A recent surge in COVID-19 testing made it possible for the north country to start the first phase of reopening its economy on Friday.
In the past two weeks, the total number of processed COVID-19 tests from Franklin and Essex counties skyrocketed as testing materials became more accessible to local hospitals, and as officials pushed to meet seven benchmarks set by the state to kick off the first phase of reopening.
That two-week testing increase began when the state released the guidelines for reopening the economy, and after the state Department of Health expanded the criteria for testing to include all essential workers. In Essex County, the total number of tests processed increased by more than 181%, from 382 on May 1 to 1,076 as of Wednesday, according to its health department. In Franklin County, the total increased by more than 148%, from 393 on May 1 to 975 as of Wednesday, according to its health department.
The process of scaling up testing was aided by mass deliveries of supplies to local hospitals, from a variety of places. Franklin County Public Health received 1,080 test kits from the state, and Elizabethtown Community Hospital received at least 75. Adirondack Health’s testing capabilities were significantly bolstered by a delivery of 2,000 vials of chemical reagents from Trudeau Institute.
On Wednesday, Gov. Andrew Cuomo held his daily press briefing in Watertown and announced that the North Country region — which the state defines as Clinton, Essex, Franklin, Hamilton, St. Lawrence, Lewis and Jefferson counties — had hit its testing benchmark and would join the Southern Tier, Mohawk Valley and Finger Lakes regions in starting its reopening process starting this Friday. If the regions continue to hit state-imposed benchmarks, the next phases of reopening would happen every two weeks if they continue to meet state criteria.
For the North Country, the most difficult hurdle to overcome was testing. For more than six weeks after this region saw its first confirmed COVID-19 case in March, area hospitals restricted diagnostic testing to only the sickest patients and health care workers.
Administrators from three hospitals serving residents of Essex and Franklin counties — Adirondack Health’s Adirondack Medical Center in Saranac Lake, Alice Hyde Medical Center in Malone and Elizabethtown Community Hospital — repeatedly said that testing was limited because of a shortage of testing materials such as vials, chemical reagents and swabs; because it was unclear when they would be able to replenish their supply of materials; and because hospitals didn’t want to overwhelm state labs with test samples.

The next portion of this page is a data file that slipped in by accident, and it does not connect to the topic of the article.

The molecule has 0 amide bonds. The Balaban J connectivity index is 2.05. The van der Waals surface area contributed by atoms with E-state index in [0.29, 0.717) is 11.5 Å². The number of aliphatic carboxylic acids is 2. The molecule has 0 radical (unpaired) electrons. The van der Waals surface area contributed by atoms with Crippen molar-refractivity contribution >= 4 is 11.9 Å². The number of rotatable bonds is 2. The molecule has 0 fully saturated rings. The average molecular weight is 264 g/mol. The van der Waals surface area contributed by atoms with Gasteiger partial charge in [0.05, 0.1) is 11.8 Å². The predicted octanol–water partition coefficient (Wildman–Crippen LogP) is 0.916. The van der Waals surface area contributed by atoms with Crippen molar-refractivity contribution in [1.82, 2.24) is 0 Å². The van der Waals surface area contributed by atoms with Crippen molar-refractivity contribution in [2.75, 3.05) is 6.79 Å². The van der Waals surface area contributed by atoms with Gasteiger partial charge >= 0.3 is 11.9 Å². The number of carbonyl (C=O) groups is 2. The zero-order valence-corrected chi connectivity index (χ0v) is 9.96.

But to restart the economy on May 15, state guidelines released in late April said North Country health care centers needed to collectively test an average of 419 people each day.
As testing capabilities have expanded locally, the number of test-confirmed cases haven’t risen much.
Between May 1 and Wednesday, the number of test-confirmed positive cases of COVID-19 increased by just one in Franklin County and two in Essex County, according to data from each county health department.
The number of active COVID-19 cases has also been declining in both counties. On May 5, the earliest date that this information was publicly reported, Essex County had six active cases and Franklin 27. On Wednesday, there were three active cases in Essex County and eight in Franklin County.
Neither county has attributed a death to the disease.
But local public health officials think it’s too soon to tell if those statistics are a good sign. The increase in testing here has happened mostly in the last few days, and results can take several days to come back.
“Public Health Director Katie Strack and I both feel that it is too soon to project the testing results, but I do believe that very early in the beginning of the pandemic, measures were taken to reduce density and advocate for social distancing,” Franklin County Manager Donna Kissane said Wednesday. “We as a county have been very proactive in the executive order requirement that will continue even after the region’s Phase 1 reopening on May 15, 2020. All preventive measures everyone can put in place will help reduce the spread of the virus.”
Kissane expressed some optimism when asked where this area may be in terms of its “curve,” and whether it has already seen its peak of COVID-19 cases.
“We would like to think and hope that we have peaked as far as the curve, as we are seeing a decline in our numbers. But as we do more testing, that may prove to be a false security,” she said. “As we reopen, if people are compliant with the measures put in place by the governor’s executive orders, we hope to not see a surge in positive (results).”